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Sunday, September 7, 2003
A New Stage in Israeli-Moroccan Relations?

TAU Notes No. 86
September 7, 2003

A New Stage in Israeli-Moroccan Relations?

Daniel Zisenwine Moshe Dayan Center for Middle Eastern and African Studies

Israeli Foreign Minister Sylvan Shalom's visit to Morocco last week marked a
new development in Israeli-Moroccan relations. Shalom, who met with his
Moroccan counterpart, Muhammad Ben Assa, and with King Muhammad VI, was the
first senior Israeli to visit Morocco since diplomatic relations with Israel
were severed in October 2000. Israeli officials view the visit as an
important diplomatic achievement in the current context of Arab-Israeli
relations and have expressed the hope that it will lead to renewed
diplomatic relations between the two countries.

On the Moroccan side, the visit signaled the possibility of reviving Morocco
's role in Arab-Israeli negotiations but also highlighted bilateral
relations. Although Israeli-Moroccan ties stand out in the general context
of Arab-Israeli relations, they are not without their own constraints and
limitations, which are often overlooked. As the two countries prepare to
embark on a new diplomatic course, a closer look at this unique relationship
seems very much in order.

Morocco and Israel have always enjoyed a "special" relationship that often
outpaced Israel's ties with other Arab actors. Geographically distant from
the Arab-Israeli conflict, Morocco had fewer qualms about pursuing ties with
Israel. This relationship began with the late King Hassan II's overtures
towards the Jewish State, starting in the 1960s. It encompassed
security-related cooperation measures and later involved Moroccan mediation
efforts between Israel and other Arab parties at critical junctures, such as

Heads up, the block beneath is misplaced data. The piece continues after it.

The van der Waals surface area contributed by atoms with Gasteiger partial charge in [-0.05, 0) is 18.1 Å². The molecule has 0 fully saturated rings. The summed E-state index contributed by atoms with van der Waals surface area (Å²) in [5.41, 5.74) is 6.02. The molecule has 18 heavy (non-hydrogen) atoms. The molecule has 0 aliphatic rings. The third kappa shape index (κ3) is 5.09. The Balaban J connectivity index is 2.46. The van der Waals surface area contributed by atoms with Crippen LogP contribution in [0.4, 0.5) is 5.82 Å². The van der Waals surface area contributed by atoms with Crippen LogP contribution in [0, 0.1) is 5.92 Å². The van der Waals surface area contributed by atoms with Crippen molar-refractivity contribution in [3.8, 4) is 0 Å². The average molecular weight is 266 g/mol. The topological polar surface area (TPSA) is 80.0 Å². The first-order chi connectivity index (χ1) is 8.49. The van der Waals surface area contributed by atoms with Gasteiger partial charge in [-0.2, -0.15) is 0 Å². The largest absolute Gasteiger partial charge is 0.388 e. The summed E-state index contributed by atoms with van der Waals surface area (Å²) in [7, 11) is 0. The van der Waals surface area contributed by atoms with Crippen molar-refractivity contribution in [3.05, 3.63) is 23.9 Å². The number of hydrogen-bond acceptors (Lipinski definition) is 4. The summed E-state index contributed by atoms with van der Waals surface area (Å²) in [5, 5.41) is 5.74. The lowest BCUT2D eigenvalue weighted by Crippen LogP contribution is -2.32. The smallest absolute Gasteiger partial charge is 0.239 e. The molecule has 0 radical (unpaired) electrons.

before Egyptian President Anwar Sadat's visit to Israel in November 1977.
Hassan also acted to protect and support the remnants of Morocco's ancient
Jewish community. Hassan's initiatives placed him in the vanguard of
Arab-Israeli diplomacy. He publicly hosted Israeli Prime Minister Shimon
Peres in Morocco in 1986 and authorized visits of Israelis to Morocco.
These measures bolstered his reputation as a moderate, pro-western leader,
and were welcomed in Washington and other western capitals. Hassan was
nevertheless careful not to deviate from the general Arab consensus in his
contacts with Israel. He did not establish open ties with Israel so long as
several outstanding Arab-Israeli issues, primarily the Palestinian problem,
remained unsettled. Over the years, he expressed unrelenting support for
the Palestinian cause and called for a just solution to their plight.

For its part, Israel welcomed Morocco's early diplomatic overtures. The
possibility of pursuing ties with a large Arab state was particularly
appealing to Israeli leaders. On the domestic level, there was much to gain
from any contact with Moroccan officials. Many Israelis of Moroccan origin
maintained visceral links to their native country, and hundreds of thousands
of them supported pursuing ties between Israel and Morocco. These
sentiments helped sustain Israeli interest in advancing contacts with

The Oslo Accords and the general thaw in Arab-Israeli relations afforded
Morocco the opportunity to establish low-level diplomatic relations with
Israel in 1994. The two countries maintained diplomatic liaison bureaus in
Tel Aviv and Rabat, which oversaw cooperation in various areas. A
significant number of Israelis began visiting Morocco and commercial ties
were promoted as well. Concurrently, Morocco retained its symbolic role in